Researchers find new bacteria that hold clues to deterring green tides

SEOUL, A government-run laboratory said Tuesday that it has discovered new bacteria that may offer clues to reducing harmful green tides in domestic rivers, lakes and streams.

The National Institute of Biological Resources (NIBR) affiliated with the Ministry of Environment said it has found a new microorganism called "amnimonas aquatica" from waters in the Han River and other places.

NIBR researchers expect that the new bacteria-type microorganism can be used to deter the growth of cyanobacteria, a key ingredient for green tides that are known to produce toxic effects on aquatic organisms.

The discovery has been made after a yearlong joint research project between the NIBR and a team of Seoul's Chungang University professors led by Jeon Che-ok.

Cyanobacteria are dark cyan bacteria with chlorophyll. They are the only photosynthetic bacteria that produce oxygen. For environmental reasons, when cyanobacteria multiply, green tides occur.

The joint research team discovered amnimonas aquatica after isolating microorganisms that coexist with cyanobacteria in the Han River, Daecheong Lake, Wanssong Reservoir and five other locations.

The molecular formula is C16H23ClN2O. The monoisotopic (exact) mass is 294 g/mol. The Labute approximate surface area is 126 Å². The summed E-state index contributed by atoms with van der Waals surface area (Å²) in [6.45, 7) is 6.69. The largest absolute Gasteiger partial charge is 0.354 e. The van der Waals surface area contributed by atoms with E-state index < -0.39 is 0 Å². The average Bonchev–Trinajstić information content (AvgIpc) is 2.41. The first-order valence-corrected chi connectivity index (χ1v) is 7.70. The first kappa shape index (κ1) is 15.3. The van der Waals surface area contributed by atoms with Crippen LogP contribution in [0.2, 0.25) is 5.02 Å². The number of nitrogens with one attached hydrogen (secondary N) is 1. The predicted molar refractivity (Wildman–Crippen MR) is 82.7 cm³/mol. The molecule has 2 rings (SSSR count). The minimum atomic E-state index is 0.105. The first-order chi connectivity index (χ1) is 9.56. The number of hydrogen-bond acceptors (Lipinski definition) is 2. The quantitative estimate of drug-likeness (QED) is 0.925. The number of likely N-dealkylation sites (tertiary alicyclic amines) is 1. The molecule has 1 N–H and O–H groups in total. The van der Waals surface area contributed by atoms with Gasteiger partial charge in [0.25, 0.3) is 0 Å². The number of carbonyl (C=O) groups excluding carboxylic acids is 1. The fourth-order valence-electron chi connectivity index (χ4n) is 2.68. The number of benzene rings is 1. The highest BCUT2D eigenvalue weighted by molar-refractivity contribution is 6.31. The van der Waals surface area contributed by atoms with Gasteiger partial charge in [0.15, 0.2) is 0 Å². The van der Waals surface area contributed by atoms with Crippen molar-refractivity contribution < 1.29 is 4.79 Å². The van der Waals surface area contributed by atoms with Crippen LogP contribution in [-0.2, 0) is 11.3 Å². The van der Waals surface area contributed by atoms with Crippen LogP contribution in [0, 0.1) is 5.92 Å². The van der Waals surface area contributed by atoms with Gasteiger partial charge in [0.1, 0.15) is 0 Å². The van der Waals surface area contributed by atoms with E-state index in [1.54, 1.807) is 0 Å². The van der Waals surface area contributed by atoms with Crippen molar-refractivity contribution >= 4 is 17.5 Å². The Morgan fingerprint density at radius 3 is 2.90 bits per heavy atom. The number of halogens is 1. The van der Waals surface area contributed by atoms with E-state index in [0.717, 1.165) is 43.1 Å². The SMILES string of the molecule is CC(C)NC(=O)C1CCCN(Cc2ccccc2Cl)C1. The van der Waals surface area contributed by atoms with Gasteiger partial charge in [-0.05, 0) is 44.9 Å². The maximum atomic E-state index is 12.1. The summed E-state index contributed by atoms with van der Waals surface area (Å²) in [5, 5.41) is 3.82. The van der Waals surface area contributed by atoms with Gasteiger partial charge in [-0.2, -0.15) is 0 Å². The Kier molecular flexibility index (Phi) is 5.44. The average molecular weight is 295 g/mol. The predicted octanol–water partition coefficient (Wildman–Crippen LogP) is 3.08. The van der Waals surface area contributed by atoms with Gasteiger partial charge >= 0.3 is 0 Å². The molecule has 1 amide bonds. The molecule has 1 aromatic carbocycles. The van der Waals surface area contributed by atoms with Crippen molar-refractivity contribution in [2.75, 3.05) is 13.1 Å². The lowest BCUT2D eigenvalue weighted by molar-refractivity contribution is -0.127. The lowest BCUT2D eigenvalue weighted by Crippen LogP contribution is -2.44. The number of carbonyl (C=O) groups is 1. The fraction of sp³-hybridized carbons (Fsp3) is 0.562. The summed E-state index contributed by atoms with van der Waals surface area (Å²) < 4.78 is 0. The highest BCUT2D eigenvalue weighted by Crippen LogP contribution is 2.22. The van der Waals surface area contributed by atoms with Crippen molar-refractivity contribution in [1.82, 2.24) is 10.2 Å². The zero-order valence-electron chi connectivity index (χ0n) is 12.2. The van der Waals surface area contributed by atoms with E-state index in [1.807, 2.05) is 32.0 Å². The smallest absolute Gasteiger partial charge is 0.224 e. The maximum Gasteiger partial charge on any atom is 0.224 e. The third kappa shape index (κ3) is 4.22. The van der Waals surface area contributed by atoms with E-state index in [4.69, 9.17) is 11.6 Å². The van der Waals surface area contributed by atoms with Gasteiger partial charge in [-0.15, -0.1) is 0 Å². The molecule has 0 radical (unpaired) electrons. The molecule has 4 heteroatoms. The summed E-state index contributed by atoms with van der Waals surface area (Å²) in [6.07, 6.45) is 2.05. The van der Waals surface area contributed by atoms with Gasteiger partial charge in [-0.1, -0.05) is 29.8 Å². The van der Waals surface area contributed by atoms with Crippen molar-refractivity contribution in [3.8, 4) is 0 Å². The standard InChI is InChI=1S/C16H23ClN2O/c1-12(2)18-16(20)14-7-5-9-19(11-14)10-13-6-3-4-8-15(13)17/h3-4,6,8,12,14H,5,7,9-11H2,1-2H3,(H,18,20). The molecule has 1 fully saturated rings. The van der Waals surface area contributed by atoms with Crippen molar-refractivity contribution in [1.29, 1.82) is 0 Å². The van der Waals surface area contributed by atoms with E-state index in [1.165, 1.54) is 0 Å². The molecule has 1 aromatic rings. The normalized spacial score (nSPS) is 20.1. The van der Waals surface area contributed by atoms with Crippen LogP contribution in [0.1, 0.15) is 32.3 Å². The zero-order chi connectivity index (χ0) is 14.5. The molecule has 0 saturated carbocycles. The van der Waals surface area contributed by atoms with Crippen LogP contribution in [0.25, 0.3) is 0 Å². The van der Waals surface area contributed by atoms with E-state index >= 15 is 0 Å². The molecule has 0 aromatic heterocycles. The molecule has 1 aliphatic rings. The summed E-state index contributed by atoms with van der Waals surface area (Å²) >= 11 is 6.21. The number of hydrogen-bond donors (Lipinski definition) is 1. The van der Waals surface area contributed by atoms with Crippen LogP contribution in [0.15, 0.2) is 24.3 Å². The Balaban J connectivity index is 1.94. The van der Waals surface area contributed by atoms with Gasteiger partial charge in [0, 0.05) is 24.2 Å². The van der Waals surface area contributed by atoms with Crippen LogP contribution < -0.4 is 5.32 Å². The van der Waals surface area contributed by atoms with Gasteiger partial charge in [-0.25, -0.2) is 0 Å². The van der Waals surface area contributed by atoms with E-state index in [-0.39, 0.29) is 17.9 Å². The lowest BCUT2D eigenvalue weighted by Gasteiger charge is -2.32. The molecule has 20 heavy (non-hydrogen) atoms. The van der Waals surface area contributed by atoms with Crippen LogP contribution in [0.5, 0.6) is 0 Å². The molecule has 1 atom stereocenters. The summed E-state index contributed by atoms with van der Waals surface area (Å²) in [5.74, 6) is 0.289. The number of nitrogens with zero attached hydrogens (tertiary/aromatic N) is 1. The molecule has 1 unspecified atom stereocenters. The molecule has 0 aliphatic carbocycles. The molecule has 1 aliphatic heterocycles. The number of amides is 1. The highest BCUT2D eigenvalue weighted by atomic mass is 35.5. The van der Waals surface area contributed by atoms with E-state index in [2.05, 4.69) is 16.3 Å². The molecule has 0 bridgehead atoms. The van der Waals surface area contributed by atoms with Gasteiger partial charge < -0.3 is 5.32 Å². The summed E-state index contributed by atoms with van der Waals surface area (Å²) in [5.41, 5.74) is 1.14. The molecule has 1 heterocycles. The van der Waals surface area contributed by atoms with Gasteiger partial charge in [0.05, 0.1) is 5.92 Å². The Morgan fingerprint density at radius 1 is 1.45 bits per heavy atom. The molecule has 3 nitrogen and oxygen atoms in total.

The new bacteria were found to have a biosynthetic gene called lumichrome, which can be used to deter the growth of cyanobacteria.

"It is expected that the latest discovery can be applied to the development of new technologies to reduce green tides and produce bioenergy," an NIBR researcher said.

South Korea's four major rivers and lakes have long been plagued by harmful green tides, particularly in summer, which pose a threat to local aquatic ecosystems.

Source: Yonhap news Agency

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